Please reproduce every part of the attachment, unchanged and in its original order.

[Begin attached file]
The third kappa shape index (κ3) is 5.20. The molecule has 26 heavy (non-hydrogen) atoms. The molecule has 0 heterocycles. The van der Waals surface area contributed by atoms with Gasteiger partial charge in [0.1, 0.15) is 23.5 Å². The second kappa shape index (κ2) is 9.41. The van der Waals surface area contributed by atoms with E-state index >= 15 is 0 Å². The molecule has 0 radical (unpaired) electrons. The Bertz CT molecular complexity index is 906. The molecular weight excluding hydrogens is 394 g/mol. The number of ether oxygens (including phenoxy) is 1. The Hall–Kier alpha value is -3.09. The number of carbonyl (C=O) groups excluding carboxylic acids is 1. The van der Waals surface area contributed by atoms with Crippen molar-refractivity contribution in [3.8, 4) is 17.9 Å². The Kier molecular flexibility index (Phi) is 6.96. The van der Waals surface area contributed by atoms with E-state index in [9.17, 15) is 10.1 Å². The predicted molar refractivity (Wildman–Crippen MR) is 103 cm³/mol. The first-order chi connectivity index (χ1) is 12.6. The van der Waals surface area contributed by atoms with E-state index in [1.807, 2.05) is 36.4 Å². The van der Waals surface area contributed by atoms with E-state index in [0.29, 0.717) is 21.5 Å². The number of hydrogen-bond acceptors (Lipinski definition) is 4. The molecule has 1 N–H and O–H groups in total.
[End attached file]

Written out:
The third kappa shape index (κ3) is 5.20. The molecule has 26 heavy (non-hydrogen) atoms. The molecule has 0 heterocycles. The van der Waals surface area contributed by atoms with Gasteiger partial charge in [0.1, 0.15) is 23.5 Å². The second kappa shape index (κ2) is 9.41. The van der Waals surface area contributed by atoms with E-state index >= 15 is 0 Å². The molecule has 0 radical (unpaired) electrons. The Bertz CT molecular complexity index is 906. The molecular weight excluding hydrogens is 394 g/mol. The number of ether oxygens (including phenoxy) is 1. The Hall–Kier alpha value is -3.09. The number of carbonyl (C=O) groups excluding carboxylic acids is 1. The van der Waals surface area contributed by atoms with Crippen molar-refractivity contribution in [3.8, 4) is 17.9 Å². The Kier molecular flexibility index (Phi) is 6.96. The van der Waals surface area contributed by atoms with E-state index in [9.17, 15) is 10.1 Å². The predicted molar refractivity (Wildman–Crippen MR) is 103 cm³/mol. The first-order chi connectivity index (χ1) is 12.6. The van der Waals surface area contributed by atoms with E-state index in [1.807, 2.05) is 36.4 Å². The van der Waals surface area contributed by atoms with E-state index in [0.29, 0.717) is 21.5 Å². The number of hydrogen-bond acceptors (Lipinski definition) is 4. The molecule has 1 N–H and O–H groups in total.